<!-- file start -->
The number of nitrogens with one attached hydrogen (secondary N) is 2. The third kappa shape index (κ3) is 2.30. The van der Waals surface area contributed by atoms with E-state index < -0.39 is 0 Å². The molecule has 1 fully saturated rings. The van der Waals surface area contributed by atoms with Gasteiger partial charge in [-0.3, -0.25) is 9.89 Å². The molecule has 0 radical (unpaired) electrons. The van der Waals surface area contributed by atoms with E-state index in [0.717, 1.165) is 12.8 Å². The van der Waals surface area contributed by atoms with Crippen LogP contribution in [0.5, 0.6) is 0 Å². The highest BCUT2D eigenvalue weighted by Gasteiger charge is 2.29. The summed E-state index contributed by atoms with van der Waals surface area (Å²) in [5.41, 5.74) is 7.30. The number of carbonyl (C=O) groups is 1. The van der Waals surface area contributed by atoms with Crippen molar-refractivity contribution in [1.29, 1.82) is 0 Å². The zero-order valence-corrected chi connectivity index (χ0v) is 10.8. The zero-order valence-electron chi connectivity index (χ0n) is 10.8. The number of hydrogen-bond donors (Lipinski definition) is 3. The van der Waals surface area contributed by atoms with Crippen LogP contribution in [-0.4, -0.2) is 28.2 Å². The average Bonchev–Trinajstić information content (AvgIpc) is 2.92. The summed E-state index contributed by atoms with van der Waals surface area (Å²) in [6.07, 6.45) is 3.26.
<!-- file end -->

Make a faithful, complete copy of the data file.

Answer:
The number of nitrogens with one attached hydrogen (secondary N) is 2. The third kappa shape index (κ3) is 2.30. The van der Waals surface area contributed by atoms with E-state index < -0.39 is 0 Å². The molecule has 1 fully saturated rings. The van der Waals surface area contributed by atoms with Gasteiger partial charge in [-0.3, -0.25) is 9.89 Å². The molecule has 0 radical (unpaired) electrons. The van der Waals surface area contributed by atoms with E-state index in [0.717, 1.165) is 12.8 Å². The van der Waals surface area contributed by atoms with Crippen LogP contribution in [0.5, 0.6) is 0 Å². The highest BCUT2D eigenvalue weighted by Gasteiger charge is 2.29. The summed E-state index contributed by atoms with van der Waals surface area (Å²) in [5.41, 5.74) is 7.30. The number of carbonyl (C=O) groups is 1. The van der Waals surface area contributed by atoms with Crippen molar-refractivity contribution in [1.29, 1.82) is 0 Å². The zero-order valence-corrected chi connectivity index (χ0v) is 10.8. The zero-order valence-electron chi connectivity index (χ0n) is 10.8. The number of hydrogen-bond donors (Lipinski definition) is 3. The van der Waals surface area contributed by atoms with Crippen LogP contribution in [-0.4, -0.2) is 28.2 Å². The average Bonchev–Trinajstić information content (AvgIpc) is 2.92. The summed E-state index contributed by atoms with van der Waals surface area (Å²) in [6.07, 6.45) is 3.26.